As we indicated, the ideal solution would be to provide the information processor with a device which did for information coded in language what the technology of aerial photography and the blow-up process do for information stored in a visual representation.
(page 23)

It certainly isn't pure gobbledegook.  In fact once you get the point it becomes perfectly clear.  But in a book that purports to teach clearer communication and enhanced information gathering techniques, it's pretty dire.

But perhaps the biggest mystery lies in trying to imagine who this book is really aimed at.

Any reader who already has a basic knowledge of NLP will almost certainly know more about the Meta Model than is explained in this tiresomely repetitious book - even allowing for the slightly modified labels:

  • The 'Noun Blockbuster' (read unspecified noun)
  • The 'Action Blockbuster' (read unspecified verb)
  • The 'Universal Blockbuster' (read universal quantifier)
  • The 'Comparator pointer' (read comparative deletion)
  • and so on, and so on.

As far as the business market is concerned, I find it hard to imagine that the average manager, already stretched to the limit, is going to want to spend his or her valuable time ploughing through this leaden text on the offchance of finding a something of value.
So who does that leave?
Definitely not recommended.

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Advanced Language Patterns Mastery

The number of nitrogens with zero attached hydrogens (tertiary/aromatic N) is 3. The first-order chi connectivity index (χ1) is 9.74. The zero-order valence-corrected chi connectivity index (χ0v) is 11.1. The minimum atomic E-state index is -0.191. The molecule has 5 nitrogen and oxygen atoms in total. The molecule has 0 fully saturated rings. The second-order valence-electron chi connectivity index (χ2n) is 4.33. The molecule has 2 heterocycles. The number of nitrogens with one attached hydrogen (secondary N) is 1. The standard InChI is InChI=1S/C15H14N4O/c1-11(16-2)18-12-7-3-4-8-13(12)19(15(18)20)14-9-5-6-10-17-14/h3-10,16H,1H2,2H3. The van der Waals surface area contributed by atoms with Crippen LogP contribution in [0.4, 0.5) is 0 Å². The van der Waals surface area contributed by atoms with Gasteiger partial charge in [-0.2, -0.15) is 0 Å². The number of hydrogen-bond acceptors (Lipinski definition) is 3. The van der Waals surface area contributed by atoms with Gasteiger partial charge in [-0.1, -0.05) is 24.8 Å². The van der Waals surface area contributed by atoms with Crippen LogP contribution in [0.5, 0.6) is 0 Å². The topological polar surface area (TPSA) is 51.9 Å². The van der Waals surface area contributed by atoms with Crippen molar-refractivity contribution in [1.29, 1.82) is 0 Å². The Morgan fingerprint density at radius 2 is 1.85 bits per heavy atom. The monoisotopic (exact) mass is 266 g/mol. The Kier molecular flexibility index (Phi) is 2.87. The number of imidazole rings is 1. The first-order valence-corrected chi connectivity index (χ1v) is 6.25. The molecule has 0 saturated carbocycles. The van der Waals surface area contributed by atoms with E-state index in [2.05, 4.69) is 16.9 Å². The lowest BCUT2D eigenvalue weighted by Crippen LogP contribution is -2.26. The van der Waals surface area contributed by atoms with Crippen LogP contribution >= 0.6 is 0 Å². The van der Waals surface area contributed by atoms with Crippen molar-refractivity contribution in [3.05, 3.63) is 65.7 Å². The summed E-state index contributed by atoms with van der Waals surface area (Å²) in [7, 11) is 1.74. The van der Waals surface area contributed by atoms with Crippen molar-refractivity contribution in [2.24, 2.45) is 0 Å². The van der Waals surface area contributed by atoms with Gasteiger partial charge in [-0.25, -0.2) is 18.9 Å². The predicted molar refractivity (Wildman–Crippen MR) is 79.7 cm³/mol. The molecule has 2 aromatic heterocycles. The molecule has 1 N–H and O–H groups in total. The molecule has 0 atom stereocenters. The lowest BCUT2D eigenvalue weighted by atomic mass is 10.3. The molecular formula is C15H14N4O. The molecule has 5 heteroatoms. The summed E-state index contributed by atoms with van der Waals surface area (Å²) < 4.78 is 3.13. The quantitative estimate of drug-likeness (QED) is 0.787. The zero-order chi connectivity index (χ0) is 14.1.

Larry McLauchlin
To cut straight to the chase, my only reservation about this book is the price.
Given that this is actually the workbook for Larry's Advanced Language Patterns Workshop, and amounts to not much more than 50 A4 pages of text (and about the same again of lined space to write in comments, answers, etc.) it strikes me that if we compare it with, say, Shelle Rose Charvet's Words that Change Minds, then $35 US / $40 Canadian is a pretty high price, even if it does include postage.
UPDATE:   Although this book is not currently available from Amazon, at the time of writing (Oct 3, 2007) you can get a PDF. download of the book at a reduced price ($10 discount) here:


or see here to order the hard copy version:


Despite that qualification I think it's fair to say that this book deserves a place on the bookshelf of anyone interested in language patterns and how they can be used to improve one's general communication skills.
In the preface to the second edition of the book Larry makes this simple statement:

I have not developed new [language] patterns here, but rather I have collected together the existing patterns and provided my interpretation and examples of how these patterns can be used."
Well, yes, that is essentially all that Larry has done, and the result is an extremely useful resource.  So useful, indeed, that it's hard to see why no-one else spotted the empty niche until Larry published the first edition in 1992.

Under 32 headings (not including the Introduction, the Concluding Remarks and the Bibliography), Larry covers topics such as the Milton Model and the Meta Model, Sleight of Mouth patterns, Submodalities, Presuppositions (that's as in 'what thinking lies behind this phrase?' rather than the NLP presuppositions such as 'Everybody has all the resources...', etc.)

So, there's nothing much new, but how useful to have all this information in one volume rather than scattered piecemeal over a dozen or more other books.
Doubly useful, in fact, because Larry doesn't just describe the patterns - he provides practical examples in every case, which I, for one, find quite invaluable.  (Note, in particular, the three paragraph section Speaking About Presuppositions on page 42 that demonstrates every single one of the 29 presuppositions outlined in The Structure of Magic (also reviewed in this list).)

So, highly recommended to all but the most expert NLP wordsmiths: * * * * * *  (despite the price!)

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NLP Solutions
Sue Knight